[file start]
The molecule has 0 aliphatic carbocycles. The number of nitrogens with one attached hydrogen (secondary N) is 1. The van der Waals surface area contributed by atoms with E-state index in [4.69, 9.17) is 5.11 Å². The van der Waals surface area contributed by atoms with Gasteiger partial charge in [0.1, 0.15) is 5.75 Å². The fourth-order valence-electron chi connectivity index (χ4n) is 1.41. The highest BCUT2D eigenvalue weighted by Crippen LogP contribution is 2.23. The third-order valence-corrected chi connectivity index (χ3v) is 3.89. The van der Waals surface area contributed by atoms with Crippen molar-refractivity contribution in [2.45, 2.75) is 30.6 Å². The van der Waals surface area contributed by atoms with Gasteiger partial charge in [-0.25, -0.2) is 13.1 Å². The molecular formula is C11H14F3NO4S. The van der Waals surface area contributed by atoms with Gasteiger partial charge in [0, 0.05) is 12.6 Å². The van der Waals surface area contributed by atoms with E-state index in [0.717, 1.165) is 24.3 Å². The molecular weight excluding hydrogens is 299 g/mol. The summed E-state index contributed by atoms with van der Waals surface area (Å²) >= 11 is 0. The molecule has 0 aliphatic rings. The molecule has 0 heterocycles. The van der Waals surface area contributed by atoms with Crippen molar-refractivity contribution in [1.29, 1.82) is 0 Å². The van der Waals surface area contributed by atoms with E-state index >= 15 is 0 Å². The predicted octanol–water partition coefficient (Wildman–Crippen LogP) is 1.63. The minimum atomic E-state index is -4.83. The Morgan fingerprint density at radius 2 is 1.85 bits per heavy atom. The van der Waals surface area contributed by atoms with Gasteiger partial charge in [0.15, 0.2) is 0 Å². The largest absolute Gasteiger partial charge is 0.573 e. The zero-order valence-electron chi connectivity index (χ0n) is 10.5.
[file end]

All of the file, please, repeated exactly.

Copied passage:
The molecule has 0 aliphatic carbocycles. The number of nitrogens with one attached hydrogen (secondary N) is 1. The van der Waals surface area contributed by atoms with E-state index in [4.69, 9.17) is 5.11 Å². The van der Waals surface area contributed by atoms with Gasteiger partial charge in [0.1, 0.15) is 5.75 Å². The fourth-order valence-electron chi connectivity index (χ4n) is 1.41. The highest BCUT2D eigenvalue weighted by Crippen LogP contribution is 2.23. The third-order valence-corrected chi connectivity index (χ3v) is 3.89. The van der Waals surface area contributed by atoms with Crippen molar-refractivity contribution in [2.45, 2.75) is 30.6 Å². The van der Waals surface area contributed by atoms with Gasteiger partial charge in [-0.25, -0.2) is 13.1 Å². The molecular formula is C11H14F3NO4S. The van der Waals surface area contributed by atoms with Gasteiger partial charge in [0, 0.05) is 12.6 Å². The van der Waals surface area contributed by atoms with E-state index in [0.717, 1.165) is 24.3 Å². The molecular weight excluding hydrogens is 299 g/mol. The summed E-state index contributed by atoms with van der Waals surface area (Å²) >= 11 is 0. The molecule has 0 aliphatic rings. The molecule has 0 heterocycles. The van der Waals surface area contributed by atoms with Crippen molar-refractivity contribution in [1.29, 1.82) is 0 Å². The van der Waals surface area contributed by atoms with E-state index >= 15 is 0 Å². The predicted octanol–water partition coefficient (Wildman–Crippen LogP) is 1.63. The minimum atomic E-state index is -4.83. The Morgan fingerprint density at radius 2 is 1.85 bits per heavy atom. The van der Waals surface area contributed by atoms with Gasteiger partial charge in [0.15, 0.2) is 0 Å². The largest absolute Gasteiger partial charge is 0.573 e. The zero-order valence-electron chi connectivity index (χ0n) is 10.5.